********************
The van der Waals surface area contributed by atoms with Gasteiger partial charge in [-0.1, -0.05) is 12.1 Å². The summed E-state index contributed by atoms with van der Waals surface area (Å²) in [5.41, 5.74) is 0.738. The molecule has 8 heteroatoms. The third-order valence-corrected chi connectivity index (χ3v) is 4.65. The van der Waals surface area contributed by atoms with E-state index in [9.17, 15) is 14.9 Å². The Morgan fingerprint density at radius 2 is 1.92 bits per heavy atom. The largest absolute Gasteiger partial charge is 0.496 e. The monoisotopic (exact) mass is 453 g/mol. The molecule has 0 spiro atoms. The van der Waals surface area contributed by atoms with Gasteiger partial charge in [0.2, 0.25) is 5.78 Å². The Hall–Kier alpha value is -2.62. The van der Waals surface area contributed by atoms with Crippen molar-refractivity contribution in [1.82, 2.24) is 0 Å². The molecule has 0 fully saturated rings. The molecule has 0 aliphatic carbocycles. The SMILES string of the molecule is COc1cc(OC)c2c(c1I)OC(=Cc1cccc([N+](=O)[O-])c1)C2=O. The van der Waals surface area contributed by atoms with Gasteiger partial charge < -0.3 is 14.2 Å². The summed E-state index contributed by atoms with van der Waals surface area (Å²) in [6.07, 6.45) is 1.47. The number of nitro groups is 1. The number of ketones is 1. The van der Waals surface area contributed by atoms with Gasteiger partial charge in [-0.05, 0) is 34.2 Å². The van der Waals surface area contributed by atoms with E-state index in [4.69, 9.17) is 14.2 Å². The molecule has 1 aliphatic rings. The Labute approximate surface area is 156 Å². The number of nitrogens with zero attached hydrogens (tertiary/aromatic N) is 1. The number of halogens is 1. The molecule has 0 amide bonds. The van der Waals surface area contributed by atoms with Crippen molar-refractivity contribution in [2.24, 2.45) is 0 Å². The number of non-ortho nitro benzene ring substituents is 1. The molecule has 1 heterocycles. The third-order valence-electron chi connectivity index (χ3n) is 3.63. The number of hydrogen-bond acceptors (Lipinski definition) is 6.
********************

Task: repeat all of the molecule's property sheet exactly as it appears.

The van der Waals surface area contributed by atoms with Gasteiger partial charge in [-0.1, -0.05) is 12.1 Å². The summed E-state index contributed by atoms with van der Waals surface area (Å²) in [5.41, 5.74) is 0.738. The molecule has 8 heteroatoms. The third-order valence-corrected chi connectivity index (χ3v) is 4.65. The van der Waals surface area contributed by atoms with E-state index in [9.17, 15) is 14.9 Å². The Morgan fingerprint density at radius 2 is 1.92 bits per heavy atom. The largest absolute Gasteiger partial charge is 0.496 e. The monoisotopic (exact) mass is 453 g/mol. The molecule has 0 spiro atoms. The van der Waals surface area contributed by atoms with Gasteiger partial charge in [0.2, 0.25) is 5.78 Å². The Hall–Kier alpha value is -2.62. The van der Waals surface area contributed by atoms with Crippen molar-refractivity contribution in [1.82, 2.24) is 0 Å². The molecule has 0 fully saturated rings. The molecule has 0 aliphatic carbocycles. The SMILES string of the molecule is COc1cc(OC)c2c(c1I)OC(=Cc1cccc([N+](=O)[O-])c1)C2=O. The van der Waals surface area contributed by atoms with Gasteiger partial charge < -0.3 is 14.2 Å². The summed E-state index contributed by atoms with van der Waals surface area (Å²) in [6.07, 6.45) is 1.47. The number of nitro groups is 1. The number of ketones is 1. The van der Waals surface area contributed by atoms with Gasteiger partial charge in [-0.05, 0) is 34.2 Å². The van der Waals surface area contributed by atoms with E-state index in [4.69, 9.17) is 14.2 Å². The molecule has 1 aliphatic rings. The Labute approximate surface area is 156 Å². The number of nitrogens with zero attached hydrogens (tertiary/aromatic N) is 1. The number of halogens is 1. The molecule has 0 amide bonds. The van der Waals surface area contributed by atoms with Crippen molar-refractivity contribution in [2.24, 2.45) is 0 Å². The number of non-ortho nitro benzene ring substituents is 1. The molecule has 1 heterocycles. The third-order valence-electron chi connectivity index (χ3n) is 3.63. The number of hydrogen-bond acceptors (Lipinski definition) is 6.